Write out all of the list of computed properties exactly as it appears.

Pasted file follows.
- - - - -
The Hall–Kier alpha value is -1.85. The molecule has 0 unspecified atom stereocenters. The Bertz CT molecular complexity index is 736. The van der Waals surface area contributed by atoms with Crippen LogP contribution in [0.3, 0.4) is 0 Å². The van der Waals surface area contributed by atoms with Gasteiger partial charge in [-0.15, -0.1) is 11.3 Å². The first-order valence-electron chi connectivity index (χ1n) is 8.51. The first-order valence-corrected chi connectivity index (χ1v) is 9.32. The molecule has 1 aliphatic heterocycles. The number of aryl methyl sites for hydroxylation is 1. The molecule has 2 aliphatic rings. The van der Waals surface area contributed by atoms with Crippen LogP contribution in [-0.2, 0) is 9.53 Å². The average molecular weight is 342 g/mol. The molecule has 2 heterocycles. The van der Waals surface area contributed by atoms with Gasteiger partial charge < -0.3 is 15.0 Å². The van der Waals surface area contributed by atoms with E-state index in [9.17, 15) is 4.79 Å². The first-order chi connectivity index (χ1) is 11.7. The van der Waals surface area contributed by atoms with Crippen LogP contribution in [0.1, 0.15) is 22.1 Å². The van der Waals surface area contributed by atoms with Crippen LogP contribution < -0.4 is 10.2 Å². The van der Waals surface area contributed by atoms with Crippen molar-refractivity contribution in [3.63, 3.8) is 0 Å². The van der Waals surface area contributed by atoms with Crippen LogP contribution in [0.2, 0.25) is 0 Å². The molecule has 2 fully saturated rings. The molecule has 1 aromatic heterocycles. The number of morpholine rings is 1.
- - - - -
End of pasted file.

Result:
The Hall–Kier alpha value is -1.85. The molecule has 0 unspecified atom stereocenters. The Bertz CT molecular complexity index is 736. The van der Waals surface area contributed by atoms with Crippen LogP contribution in [0.3, 0.4) is 0 Å². The van der Waals surface area contributed by atoms with Gasteiger partial charge in [-0.15, -0.1) is 11.3 Å². The first-order valence-electron chi connectivity index (χ1n) is 8.51. The first-order valence-corrected chi connectivity index (χ1v) is 9.32. The molecule has 1 aliphatic heterocycles. The number of aryl methyl sites for hydroxylation is 1. The molecule has 2 aliphatic rings. The van der Waals surface area contributed by atoms with Crippen LogP contribution in [-0.2, 0) is 9.53 Å². The average molecular weight is 342 g/mol. The molecule has 2 heterocycles. The van der Waals surface area contributed by atoms with Gasteiger partial charge < -0.3 is 15.0 Å². The van der Waals surface area contributed by atoms with E-state index in [9.17, 15) is 4.79 Å². The first-order chi connectivity index (χ1) is 11.7. The van der Waals surface area contributed by atoms with Crippen LogP contribution in [0.1, 0.15) is 22.1 Å². The van der Waals surface area contributed by atoms with Crippen LogP contribution < -0.4 is 10.2 Å². The van der Waals surface area contributed by atoms with Crippen molar-refractivity contribution in [3.63, 3.8) is 0 Å². The van der Waals surface area contributed by atoms with Crippen LogP contribution in [0.2, 0.25) is 0 Å². The molecule has 2 fully saturated rings. The molecule has 1 aromatic heterocycles. The number of morpholine rings is 1.